Mercedes-Benz is preparing the construction of a pilot plant with which it intends to recover 96% of the batteries of its electric cars when they are no longer useful in the vehicle.
The objective is to reduce 70% CO2 emissions compared to manufacturing a new battery. To achieve this, Mercedes-Benz founded the subsidiary LICULARIAwhich will be associated with Primobius and Neometals. The group will design and build the facilities. In addition, the Karlsruhe Institute of Technology and the universities of Clausthal and Berlin will provide scientific support.
Located in Kuppenheim in southern Germany, the recycling plant aims to sustainably recover materials important for electric car batteries such as lithium, nickel and cobalt.
The mechanical and hydrometallurgical process patented by Primobius guarantees the recovery of almost all the materials of the battery, which will then be reused to build new ones. In this way, Mercedes-Benz would achieve a significant reduction in CO2 emissions, especially compared to manufacturing the component from scratch, the company explained in a statement.
Recycling electric car batteries: lower emissions and less reliance on mining
Recycling batteries with such high material recovery percentages not only reduces emissions when building new batteries. It will also increasingly limit the need to mine materials and gain independence from raw materials.
The Mercedes-Benz electric car battery recycling plant will initially have a capacity of 2,500 tons per year during its pilot phase. The objective is to achieve the production of 50,000 new battery modules from recycled materials. The volume will increase as much as possible, depending on the needs and the results.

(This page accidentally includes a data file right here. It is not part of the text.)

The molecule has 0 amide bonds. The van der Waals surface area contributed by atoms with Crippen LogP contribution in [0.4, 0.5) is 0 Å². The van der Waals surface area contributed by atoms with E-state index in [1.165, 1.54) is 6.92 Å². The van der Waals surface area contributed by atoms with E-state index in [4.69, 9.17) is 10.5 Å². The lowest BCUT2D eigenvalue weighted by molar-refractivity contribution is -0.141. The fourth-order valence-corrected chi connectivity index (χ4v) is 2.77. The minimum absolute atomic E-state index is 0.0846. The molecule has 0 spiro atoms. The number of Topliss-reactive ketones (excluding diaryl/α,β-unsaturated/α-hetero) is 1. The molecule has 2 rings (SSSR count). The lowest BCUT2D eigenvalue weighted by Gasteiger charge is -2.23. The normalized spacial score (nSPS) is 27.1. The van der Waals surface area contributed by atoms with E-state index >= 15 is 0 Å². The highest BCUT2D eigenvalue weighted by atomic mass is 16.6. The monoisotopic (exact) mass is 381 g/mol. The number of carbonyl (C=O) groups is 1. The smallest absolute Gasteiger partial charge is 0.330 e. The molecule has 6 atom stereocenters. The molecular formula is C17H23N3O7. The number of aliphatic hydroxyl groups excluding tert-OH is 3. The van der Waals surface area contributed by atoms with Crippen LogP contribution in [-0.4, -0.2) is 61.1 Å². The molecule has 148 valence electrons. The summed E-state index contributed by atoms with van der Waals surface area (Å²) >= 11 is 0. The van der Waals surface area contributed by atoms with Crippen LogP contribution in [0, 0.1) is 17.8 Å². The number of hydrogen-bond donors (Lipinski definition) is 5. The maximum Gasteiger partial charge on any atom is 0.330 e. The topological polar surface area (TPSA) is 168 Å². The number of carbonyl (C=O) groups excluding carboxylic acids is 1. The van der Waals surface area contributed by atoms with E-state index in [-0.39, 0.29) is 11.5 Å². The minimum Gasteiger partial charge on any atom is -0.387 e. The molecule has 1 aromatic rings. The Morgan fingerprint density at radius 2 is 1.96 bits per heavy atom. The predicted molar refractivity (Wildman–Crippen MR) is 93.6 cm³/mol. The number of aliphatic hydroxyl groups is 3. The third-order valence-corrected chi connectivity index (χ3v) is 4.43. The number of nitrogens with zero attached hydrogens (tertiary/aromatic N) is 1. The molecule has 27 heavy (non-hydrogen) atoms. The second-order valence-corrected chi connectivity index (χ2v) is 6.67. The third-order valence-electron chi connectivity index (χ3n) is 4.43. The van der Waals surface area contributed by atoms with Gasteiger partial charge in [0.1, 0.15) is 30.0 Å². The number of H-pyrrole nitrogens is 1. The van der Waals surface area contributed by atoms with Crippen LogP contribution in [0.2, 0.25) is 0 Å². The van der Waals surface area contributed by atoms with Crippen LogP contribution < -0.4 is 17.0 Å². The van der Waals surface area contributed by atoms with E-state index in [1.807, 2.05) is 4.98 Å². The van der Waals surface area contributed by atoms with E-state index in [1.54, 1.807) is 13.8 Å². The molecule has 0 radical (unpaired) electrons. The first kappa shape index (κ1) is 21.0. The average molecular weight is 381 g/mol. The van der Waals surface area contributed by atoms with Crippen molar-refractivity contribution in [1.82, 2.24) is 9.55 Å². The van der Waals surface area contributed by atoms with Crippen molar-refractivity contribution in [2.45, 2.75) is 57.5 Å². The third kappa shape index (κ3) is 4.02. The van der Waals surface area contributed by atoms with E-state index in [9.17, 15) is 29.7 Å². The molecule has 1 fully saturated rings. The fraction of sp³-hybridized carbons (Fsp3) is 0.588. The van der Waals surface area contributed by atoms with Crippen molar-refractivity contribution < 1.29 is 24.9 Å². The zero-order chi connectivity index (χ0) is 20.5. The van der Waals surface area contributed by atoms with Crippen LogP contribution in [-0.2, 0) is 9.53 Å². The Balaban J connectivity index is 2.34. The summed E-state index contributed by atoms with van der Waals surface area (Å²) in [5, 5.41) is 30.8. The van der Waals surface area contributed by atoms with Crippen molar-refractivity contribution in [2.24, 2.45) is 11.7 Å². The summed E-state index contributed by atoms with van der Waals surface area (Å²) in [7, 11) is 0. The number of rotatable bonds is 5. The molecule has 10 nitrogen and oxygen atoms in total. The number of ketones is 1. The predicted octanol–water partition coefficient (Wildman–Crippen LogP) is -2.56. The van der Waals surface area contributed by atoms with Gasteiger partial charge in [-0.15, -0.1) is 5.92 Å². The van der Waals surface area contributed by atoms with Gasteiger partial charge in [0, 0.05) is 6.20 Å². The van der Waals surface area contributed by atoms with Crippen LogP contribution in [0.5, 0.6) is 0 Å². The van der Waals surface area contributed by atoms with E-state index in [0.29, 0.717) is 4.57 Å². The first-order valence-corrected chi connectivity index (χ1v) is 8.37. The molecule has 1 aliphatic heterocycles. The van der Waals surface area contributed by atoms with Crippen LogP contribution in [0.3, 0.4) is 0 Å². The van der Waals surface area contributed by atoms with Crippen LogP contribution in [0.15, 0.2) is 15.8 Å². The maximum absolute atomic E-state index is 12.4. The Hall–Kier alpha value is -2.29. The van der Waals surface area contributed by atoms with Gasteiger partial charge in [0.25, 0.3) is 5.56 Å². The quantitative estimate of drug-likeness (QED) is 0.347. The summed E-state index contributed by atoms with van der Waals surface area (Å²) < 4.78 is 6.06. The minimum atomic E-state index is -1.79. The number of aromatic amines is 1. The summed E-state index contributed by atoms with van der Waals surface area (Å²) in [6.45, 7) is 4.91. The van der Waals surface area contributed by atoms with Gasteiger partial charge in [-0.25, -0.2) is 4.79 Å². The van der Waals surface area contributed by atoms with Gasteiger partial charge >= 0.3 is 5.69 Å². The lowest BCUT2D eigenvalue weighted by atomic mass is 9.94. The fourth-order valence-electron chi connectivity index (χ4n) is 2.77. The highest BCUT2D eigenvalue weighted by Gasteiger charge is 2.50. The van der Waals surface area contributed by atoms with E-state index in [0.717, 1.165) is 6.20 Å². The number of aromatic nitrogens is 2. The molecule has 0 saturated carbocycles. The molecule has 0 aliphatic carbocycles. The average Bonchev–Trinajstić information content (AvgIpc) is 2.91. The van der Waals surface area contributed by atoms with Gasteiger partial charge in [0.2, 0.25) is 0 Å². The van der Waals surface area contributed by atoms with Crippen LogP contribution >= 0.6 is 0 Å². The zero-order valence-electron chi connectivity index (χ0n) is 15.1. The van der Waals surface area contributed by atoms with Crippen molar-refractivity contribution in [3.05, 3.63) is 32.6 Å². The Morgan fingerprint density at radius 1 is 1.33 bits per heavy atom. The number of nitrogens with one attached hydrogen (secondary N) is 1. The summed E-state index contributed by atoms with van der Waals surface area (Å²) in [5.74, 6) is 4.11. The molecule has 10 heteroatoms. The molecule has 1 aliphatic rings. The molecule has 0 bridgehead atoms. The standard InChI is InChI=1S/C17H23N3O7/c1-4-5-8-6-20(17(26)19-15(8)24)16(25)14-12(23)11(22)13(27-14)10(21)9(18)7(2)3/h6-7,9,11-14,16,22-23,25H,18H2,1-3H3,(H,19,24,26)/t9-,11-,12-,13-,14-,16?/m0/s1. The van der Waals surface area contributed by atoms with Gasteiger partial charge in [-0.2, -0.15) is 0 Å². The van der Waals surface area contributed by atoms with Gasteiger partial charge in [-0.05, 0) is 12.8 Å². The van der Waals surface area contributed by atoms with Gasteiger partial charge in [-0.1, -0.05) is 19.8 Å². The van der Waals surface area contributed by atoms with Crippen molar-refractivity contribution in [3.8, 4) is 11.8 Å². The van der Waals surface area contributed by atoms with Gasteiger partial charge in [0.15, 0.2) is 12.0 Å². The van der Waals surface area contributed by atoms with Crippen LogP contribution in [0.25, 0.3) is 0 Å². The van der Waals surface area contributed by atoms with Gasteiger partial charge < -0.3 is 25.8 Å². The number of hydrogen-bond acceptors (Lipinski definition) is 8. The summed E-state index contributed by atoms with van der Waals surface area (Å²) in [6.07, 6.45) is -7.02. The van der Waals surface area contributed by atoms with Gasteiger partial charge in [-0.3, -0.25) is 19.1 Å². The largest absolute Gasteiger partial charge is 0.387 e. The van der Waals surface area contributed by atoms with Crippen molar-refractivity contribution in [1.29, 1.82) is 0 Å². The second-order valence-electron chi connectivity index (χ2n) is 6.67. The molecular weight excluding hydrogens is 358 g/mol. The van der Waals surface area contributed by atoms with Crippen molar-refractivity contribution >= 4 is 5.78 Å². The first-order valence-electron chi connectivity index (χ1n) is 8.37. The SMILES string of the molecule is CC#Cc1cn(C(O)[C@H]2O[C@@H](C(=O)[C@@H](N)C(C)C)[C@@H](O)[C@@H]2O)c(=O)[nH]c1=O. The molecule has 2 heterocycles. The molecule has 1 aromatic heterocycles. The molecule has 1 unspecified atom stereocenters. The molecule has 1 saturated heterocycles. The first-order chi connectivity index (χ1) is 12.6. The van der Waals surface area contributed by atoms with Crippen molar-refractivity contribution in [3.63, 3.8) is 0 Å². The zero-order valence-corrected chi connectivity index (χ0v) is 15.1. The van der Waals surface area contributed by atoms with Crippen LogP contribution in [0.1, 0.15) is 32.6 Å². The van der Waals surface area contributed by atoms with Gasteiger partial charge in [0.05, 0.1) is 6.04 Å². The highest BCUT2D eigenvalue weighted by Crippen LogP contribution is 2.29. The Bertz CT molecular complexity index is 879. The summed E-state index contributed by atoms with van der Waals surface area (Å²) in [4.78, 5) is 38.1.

The company estimates that in 2022 they will begin construction of the plant dedicated to the process of mechanical dismantling of batteries for electric cars. Later, and depending on negotiations with the public sector, hydrometallurgical processing facilities will be set up where materials such as lithium, nickel and cobalt will be extracted from the cells.
Mercedes-Benz also said it would recycle batteries from its electric cars in the United States and China, though they didn’t reveal specific dates.
Additionally, Mercedes-Benz revealed that alongside efforts such as building the recycling plant in Kuppenheim, it has established a successful business model through one of its subsidiaries, Mercedes-Benz Energy, dedicated to large-scale energy storage. The division adopts the use of batteries that have become unusable in electric cars and transforms them to give them a second life.
They point to one of the automaker’s plants in Sindelfingen as an example, where they have a stationary battery system with a capacity of 1,400 kWh. It is connected to the electricity grid and serves as a temporary storage system for solar energy obtained from solar panels.